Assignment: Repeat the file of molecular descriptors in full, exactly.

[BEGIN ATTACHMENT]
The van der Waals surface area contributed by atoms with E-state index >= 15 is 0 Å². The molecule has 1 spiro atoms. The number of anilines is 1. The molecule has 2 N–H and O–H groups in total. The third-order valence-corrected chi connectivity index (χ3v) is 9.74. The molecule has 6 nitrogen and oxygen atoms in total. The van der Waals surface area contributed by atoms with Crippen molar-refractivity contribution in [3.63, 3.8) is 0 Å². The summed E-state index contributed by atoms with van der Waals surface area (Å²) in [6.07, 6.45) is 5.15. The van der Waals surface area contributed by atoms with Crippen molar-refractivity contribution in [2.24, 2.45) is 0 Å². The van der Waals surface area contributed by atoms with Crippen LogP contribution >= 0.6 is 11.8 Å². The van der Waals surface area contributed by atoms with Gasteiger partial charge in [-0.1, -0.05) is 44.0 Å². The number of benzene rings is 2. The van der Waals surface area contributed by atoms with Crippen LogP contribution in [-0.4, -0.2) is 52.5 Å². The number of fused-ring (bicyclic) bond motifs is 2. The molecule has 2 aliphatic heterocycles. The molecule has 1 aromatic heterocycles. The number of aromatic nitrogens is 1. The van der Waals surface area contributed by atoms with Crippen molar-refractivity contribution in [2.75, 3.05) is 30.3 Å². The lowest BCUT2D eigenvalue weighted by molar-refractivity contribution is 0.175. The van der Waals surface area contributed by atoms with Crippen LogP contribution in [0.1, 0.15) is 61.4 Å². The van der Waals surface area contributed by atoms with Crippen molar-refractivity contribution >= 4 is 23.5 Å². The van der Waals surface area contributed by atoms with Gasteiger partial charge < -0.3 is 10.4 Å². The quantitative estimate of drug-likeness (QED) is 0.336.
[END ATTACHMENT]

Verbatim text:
The van der Waals surface area contributed by atoms with E-state index >= 15 is 0 Å². The molecule has 1 spiro atoms. The number of anilines is 1. The molecule has 2 N–H and O–H groups in total. The third-order valence-corrected chi connectivity index (χ3v) is 9.74. The molecule has 6 nitrogen and oxygen atoms in total. The van der Waals surface area contributed by atoms with Crippen molar-refractivity contribution in [3.63, 3.8) is 0 Å². The summed E-state index contributed by atoms with van der Waals surface area (Å²) in [6.07, 6.45) is 5.15. The van der Waals surface area contributed by atoms with Crippen molar-refractivity contribution in [2.24, 2.45) is 0 Å². The van der Waals surface area contributed by atoms with Crippen LogP contribution >= 0.6 is 11.8 Å². The van der Waals surface area contributed by atoms with Gasteiger partial charge in [-0.1, -0.05) is 44.0 Å². The number of benzene rings is 2. The van der Waals surface area contributed by atoms with Crippen LogP contribution in [-0.4, -0.2) is 52.5 Å². The number of fused-ring (bicyclic) bond motifs is 2. The molecule has 2 aliphatic heterocycles. The molecule has 1 aromatic heterocycles. The number of aromatic nitrogens is 1. The van der Waals surface area contributed by atoms with Crippen molar-refractivity contribution in [2.75, 3.05) is 30.3 Å². The lowest BCUT2D eigenvalue weighted by molar-refractivity contribution is 0.175. The van der Waals surface area contributed by atoms with Crippen LogP contribution in [0.1, 0.15) is 61.4 Å². The van der Waals surface area contributed by atoms with Crippen molar-refractivity contribution >= 4 is 23.5 Å². The van der Waals surface area contributed by atoms with Gasteiger partial charge < -0.3 is 10.4 Å². The quantitative estimate of drug-likeness (QED) is 0.336.